Assorted Cold Cuts and Potato Salad
French Fried or Mashed Potatoes
Corn on the Cob or Creamed Carrots and Peas
Fruit or Lettuce and Tomato Salad
Parker House Rolls or Home Made Bread
Ice Cream or Watermelon
Coffee, Tea, Milk or Iced Tea
Guest Price 5 7c
Serving Hours 12:15 to 2:00 A La Carte Service on Request
rU

In the Best Picture in Yearsl!

education. Professor Rugen will
speak on "Trends in Health Educa-
tion."
On Wednesday Prof. Arthur B.
Moehlman will discuss "Teaching
Democratic Competence." The final
lecture of the week will be delivered
Thursday by Willard C. Olson, pro-
fessor of education and director of
research in child development, on
"The Guilding Philosophy of the Uni-
versity Elementary School."
Also during the week the Men's
and Women's Education Clubs will
hold their regular meetings. The
Men's Club will meet at 7:15 p.m.
Wednesday in the Union, and the
Women's Club at the League at the
same time.

{
-

CLASSIFIED
DIRECTORY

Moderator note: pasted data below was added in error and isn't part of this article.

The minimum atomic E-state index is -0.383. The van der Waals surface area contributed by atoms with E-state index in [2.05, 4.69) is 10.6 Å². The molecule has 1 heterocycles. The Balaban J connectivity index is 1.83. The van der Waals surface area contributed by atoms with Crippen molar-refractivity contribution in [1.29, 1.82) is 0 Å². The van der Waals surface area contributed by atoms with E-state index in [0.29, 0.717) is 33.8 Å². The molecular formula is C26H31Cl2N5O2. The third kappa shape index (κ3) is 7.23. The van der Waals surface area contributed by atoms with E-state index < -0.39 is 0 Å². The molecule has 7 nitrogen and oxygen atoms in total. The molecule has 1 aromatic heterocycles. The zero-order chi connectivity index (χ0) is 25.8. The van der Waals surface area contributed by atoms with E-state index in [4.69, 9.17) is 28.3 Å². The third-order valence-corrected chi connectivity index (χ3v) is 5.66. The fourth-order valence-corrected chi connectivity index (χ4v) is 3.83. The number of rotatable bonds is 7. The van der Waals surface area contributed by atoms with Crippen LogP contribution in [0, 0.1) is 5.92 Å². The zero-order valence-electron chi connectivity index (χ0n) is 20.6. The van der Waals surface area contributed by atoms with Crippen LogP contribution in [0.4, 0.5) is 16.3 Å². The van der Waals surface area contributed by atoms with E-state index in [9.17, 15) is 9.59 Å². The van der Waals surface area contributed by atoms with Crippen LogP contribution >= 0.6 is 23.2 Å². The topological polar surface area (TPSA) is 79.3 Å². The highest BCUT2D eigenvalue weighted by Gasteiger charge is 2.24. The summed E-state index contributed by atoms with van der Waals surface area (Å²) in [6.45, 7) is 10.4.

Potatoes Whipped in Cream
Candied Yams
Buttered Red Beets Corn on Cob

French Fried Potatoes
- Fresh Green Beans

Tomato-Asparagus Tip Salad
Lettuce Hearts, Roquefort Dressing
Orange Chiffon Pie Pineapple Filled Cake
Red Raspberry Meringue Glace Rum Ice Cream
Chocolate Parfait Chilled Watermelon
American Cheese, Toasted Wafers
Hot Rolls, French, Graham, Rye, White Bread, Blueberry Muffins
Tea Coffee Milk Buttermilk
SPECIALS
Grilled Dinner Sirloin Steak, French Fried Onions............75
Calves Liver Saute, Rasher Star Bacon .....................70
Special Tuna Fish Salad Plate, Head Lettuce.............65
American Cheese Omelette, French Fried Potatoes............50
Beverage with above
MICHIG AN UNION
Members and Guests Dial 2-4431 For Reservations

FOR SALE
RADIO: Small, first class, $4-410 E.
Liberty St.